Richard Bbaale was upset that his younger sister could not attend school during her monthly period so he decided to do something about it. After pondering the situation through completing his MBA at Uganda Martyrs University, he launched Bana, a nonprofit social venture to make and sell affordable pads to keep girls in school.
Richard wasn’t content to sell affordable pads to keep girls in school, however. He wanted to use the pads to empower women in every way possible.
Starting with highly absorbent banana tree fibers, he conceived of an environmentally friendly pad that would be completely biodegradable, especially in Uganda’s ubiquitous pit toilets. Traditionally, the banana tree trunks are simply discarded.
He also wanted to create a distribution channel that would empower women so he’s created an Avon-like sales force of “Champions” who sell the pads to their friends and neighbors. The five-year-old s company is changing the lives of these women in dramatic ways.
All this was not enough for Richard. He recognized that women could help him with the supply of banana tree fibers. He hires groups of women in villages to harvest the banana tree trunks, break them down and pound them to release the fibers. They then dry them in the sun and sell them to Bana. Most women work part time for about $15 per month, but some work nearly full time and earn about $45.
Richard says he’s about to provide the women with equipment that will do much of the hard work of preparing the fiber, allowing them to more than double their production—and their potential incomes. This could allow women who have traditionally earned less than $1 per day to earn $3 or $5 per day.
Most of the employees in the production facility are also women. He’s making every effort to see the production and distribution of the pads change the world for as many women as possible.
To that end, Richard has established a community health clinic that provides a variety of basic health care functions, including labor and delivery, HIV and STD screening, and immunizations. The clinic also provides health education, helping women to understand their reproductive options.
Richard is excited. He is prepared to scale up the production substantially with an infusion of capital. One donor has committed about $750,000 subject to finding another to match that. The capital would principally be used to “industrialize” the production processes in the plant.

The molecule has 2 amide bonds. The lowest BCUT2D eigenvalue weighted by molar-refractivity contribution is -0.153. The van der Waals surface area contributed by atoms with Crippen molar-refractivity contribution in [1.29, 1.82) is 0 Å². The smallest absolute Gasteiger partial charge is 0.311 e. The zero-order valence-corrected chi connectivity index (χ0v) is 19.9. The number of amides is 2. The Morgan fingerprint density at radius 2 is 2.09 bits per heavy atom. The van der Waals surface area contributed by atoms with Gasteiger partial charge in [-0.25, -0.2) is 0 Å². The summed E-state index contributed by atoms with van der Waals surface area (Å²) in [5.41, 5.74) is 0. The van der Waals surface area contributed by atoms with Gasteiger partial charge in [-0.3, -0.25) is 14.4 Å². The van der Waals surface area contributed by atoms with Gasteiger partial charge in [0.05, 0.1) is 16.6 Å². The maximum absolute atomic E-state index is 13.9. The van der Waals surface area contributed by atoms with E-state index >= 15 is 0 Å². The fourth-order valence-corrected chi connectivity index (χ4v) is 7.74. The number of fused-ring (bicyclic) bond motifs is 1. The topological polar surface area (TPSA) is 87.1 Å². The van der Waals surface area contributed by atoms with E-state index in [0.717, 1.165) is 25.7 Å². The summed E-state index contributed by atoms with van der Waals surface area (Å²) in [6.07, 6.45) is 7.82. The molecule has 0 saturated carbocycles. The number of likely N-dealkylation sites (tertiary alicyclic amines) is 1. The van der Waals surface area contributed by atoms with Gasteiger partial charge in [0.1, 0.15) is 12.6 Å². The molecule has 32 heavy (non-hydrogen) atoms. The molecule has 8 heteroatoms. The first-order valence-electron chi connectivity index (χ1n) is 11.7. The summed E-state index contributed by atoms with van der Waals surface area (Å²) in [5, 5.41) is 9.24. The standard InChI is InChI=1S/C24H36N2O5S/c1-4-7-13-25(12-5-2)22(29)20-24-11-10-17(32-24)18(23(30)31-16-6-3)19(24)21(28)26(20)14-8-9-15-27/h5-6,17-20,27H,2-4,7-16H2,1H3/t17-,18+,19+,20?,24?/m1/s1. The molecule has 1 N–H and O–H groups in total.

Richard introduced us to three of the women who provide Bana with banana fibers.
Maria Nantubwe is a young-looking grandmother who is a painful reminder of the childhood mortality statistics in Uganda, having lost two of her three children. Today, she makes two kinds of soap to sell to her neighbors and occasionally weaves baskets to sell as well. She also works in the garden, growing food for her family. He devotes about six hours per day pounding banana tree stalks into fibers for Bana. She says, “It is hard work but you get used to it.” She says she likes the work because she gets paid immediately when she delivers a 70-kilo bag of fiber and can produce three per month.
Richard also introduced us to three of the more successful “champions.”
Grace Nalubowa is a 21-year-old mother of one daughter who has been selling Banapads since she was 16 years old. She learned enough about retail sales that she has opened a small retail shop on her family’s property and says she now generates a profit approaching $100 per month.
Fausta Cibe is a mother of six who sports dyed bright red hair. She too sells other products along with the pads. She sells cosmetics along with the pads to her young women customers. She sells some of the pads to women who resell them, agents who help her increase her volume. Asked how the business changes her life, she says with a cheeky grin, “I feed [my family] well and I look beautiful, as you can see.”
Sylvia Naluyage has been selling for Bana since the company was launched in 2012 and was involved even before that. We visited with her outside of her big new home, about twice the size of the small home where she used to live across the street with her ten children. She practiced her pitch for us, explaining how she always involves a wife’s husband in the sales pitch. She takes credit for the initial sales but notes that the product itself if responsible for resales. Like Fausta, she has built a small network of women from other neighborhoods who act as agents for her.
This week, I’m traveling in Africa as a guest of Santa Clara University’s Miller Center for Social Entrepreneurship’s Executive Director Thane Kreiner and namesakes Karen and Jeff Miller. Read all my reports.